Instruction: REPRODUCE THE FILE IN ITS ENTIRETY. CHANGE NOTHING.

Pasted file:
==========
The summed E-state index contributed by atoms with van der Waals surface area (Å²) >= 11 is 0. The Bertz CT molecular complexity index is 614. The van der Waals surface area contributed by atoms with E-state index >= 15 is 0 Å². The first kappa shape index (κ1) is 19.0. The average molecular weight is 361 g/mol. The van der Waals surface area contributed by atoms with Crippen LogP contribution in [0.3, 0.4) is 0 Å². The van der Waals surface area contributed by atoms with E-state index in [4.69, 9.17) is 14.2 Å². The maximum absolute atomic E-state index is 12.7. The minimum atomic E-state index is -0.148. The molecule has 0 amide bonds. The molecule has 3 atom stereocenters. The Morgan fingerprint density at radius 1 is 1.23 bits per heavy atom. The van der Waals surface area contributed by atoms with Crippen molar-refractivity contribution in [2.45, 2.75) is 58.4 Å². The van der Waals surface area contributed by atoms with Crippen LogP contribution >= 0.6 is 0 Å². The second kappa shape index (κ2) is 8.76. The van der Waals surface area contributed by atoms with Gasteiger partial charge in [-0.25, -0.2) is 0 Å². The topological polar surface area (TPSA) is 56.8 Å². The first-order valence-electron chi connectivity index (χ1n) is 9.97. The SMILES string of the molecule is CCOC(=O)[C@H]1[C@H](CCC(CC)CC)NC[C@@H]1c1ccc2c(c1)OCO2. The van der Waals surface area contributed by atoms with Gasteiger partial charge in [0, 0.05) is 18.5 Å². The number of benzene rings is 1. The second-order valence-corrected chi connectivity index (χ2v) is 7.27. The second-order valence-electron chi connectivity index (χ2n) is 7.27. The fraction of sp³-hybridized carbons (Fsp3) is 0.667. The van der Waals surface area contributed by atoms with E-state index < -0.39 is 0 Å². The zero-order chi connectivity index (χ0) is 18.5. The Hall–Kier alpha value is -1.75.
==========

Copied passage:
The summed E-state index contributed by atoms with van der Waals surface area (Å²) >= 11 is 0. The Bertz CT molecular complexity index is 614. The van der Waals surface area contributed by atoms with E-state index >= 15 is 0 Å². The first kappa shape index (κ1) is 19.0. The average molecular weight is 361 g/mol. The van der Waals surface area contributed by atoms with Crippen LogP contribution in [0.3, 0.4) is 0 Å². The van der Waals surface area contributed by atoms with E-state index in [4.69, 9.17) is 14.2 Å². The maximum absolute atomic E-state index is 12.7. The minimum atomic E-state index is -0.148. The molecule has 0 amide bonds. The molecule has 3 atom stereocenters. The Morgan fingerprint density at radius 1 is 1.23 bits per heavy atom. The van der Waals surface area contributed by atoms with Crippen molar-refractivity contribution in [2.45, 2.75) is 58.4 Å². The van der Waals surface area contributed by atoms with Crippen LogP contribution >= 0.6 is 0 Å². The second kappa shape index (κ2) is 8.76. The van der Waals surface area contributed by atoms with Gasteiger partial charge in [-0.25, -0.2) is 0 Å². The topological polar surface area (TPSA) is 56.8 Å². The first-order valence-electron chi connectivity index (χ1n) is 9.97. The SMILES string of the molecule is CCOC(=O)[C@H]1[C@H](CCC(CC)CC)NC[C@@H]1c1ccc2c(c1)OCO2. The van der Waals surface area contributed by atoms with Gasteiger partial charge in [0, 0.05) is 18.5 Å². The number of benzene rings is 1. The second-order valence-corrected chi connectivity index (χ2v) is 7.27. The second-order valence-electron chi connectivity index (χ2n) is 7.27. The fraction of sp³-hybridized carbons (Fsp3) is 0.667. The van der Waals surface area contributed by atoms with E-state index < -0.39 is 0 Å². The zero-order chi connectivity index (χ0) is 18.5. The Hall–Kier alpha value is -1.75.